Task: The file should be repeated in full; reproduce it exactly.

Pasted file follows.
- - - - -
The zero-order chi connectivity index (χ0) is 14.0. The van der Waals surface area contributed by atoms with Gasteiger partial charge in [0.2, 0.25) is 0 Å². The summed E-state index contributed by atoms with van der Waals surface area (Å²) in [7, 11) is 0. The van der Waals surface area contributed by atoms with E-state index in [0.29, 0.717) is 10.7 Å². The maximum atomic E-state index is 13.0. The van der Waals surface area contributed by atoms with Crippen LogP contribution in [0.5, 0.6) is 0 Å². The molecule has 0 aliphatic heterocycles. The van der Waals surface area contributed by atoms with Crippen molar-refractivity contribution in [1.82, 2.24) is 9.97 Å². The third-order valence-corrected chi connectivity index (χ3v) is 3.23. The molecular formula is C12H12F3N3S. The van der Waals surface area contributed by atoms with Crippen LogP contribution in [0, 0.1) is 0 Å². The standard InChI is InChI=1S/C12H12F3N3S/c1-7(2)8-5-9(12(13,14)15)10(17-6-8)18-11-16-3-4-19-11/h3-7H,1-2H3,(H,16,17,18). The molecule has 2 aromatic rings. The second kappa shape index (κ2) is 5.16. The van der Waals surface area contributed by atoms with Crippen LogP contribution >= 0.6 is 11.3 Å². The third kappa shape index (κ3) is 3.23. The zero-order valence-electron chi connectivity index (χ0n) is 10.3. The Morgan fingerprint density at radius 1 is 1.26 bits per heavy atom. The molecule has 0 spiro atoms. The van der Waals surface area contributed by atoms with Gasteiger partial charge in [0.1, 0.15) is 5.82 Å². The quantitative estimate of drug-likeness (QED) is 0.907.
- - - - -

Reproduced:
The zero-order chi connectivity index (χ0) is 14.0. The van der Waals surface area contributed by atoms with Gasteiger partial charge in [0.2, 0.25) is 0 Å². The summed E-state index contributed by atoms with van der Waals surface area (Å²) in [7, 11) is 0. The van der Waals surface area contributed by atoms with E-state index in [0.29, 0.717) is 10.7 Å². The maximum atomic E-state index is 13.0. The van der Waals surface area contributed by atoms with Crippen LogP contribution in [0.5, 0.6) is 0 Å². The molecule has 0 aliphatic heterocycles. The van der Waals surface area contributed by atoms with Crippen molar-refractivity contribution in [1.82, 2.24) is 9.97 Å². The third-order valence-corrected chi connectivity index (χ3v) is 3.23. The molecular formula is C12H12F3N3S. The van der Waals surface area contributed by atoms with Crippen LogP contribution in [0, 0.1) is 0 Å². The standard InChI is InChI=1S/C12H12F3N3S/c1-7(2)8-5-9(12(13,14)15)10(17-6-8)18-11-16-3-4-19-11/h3-7H,1-2H3,(H,16,17,18). The molecule has 2 aromatic rings. The second kappa shape index (κ2) is 5.16. The van der Waals surface area contributed by atoms with Crippen LogP contribution >= 0.6 is 11.3 Å². The third kappa shape index (κ3) is 3.23. The zero-order valence-electron chi connectivity index (χ0n) is 10.3. The Morgan fingerprint density at radius 1 is 1.26 bits per heavy atom. The molecule has 0 spiro atoms. The van der Waals surface area contributed by atoms with Gasteiger partial charge in [0.1, 0.15) is 5.82 Å². The quantitative estimate of drug-likeness (QED) is 0.907.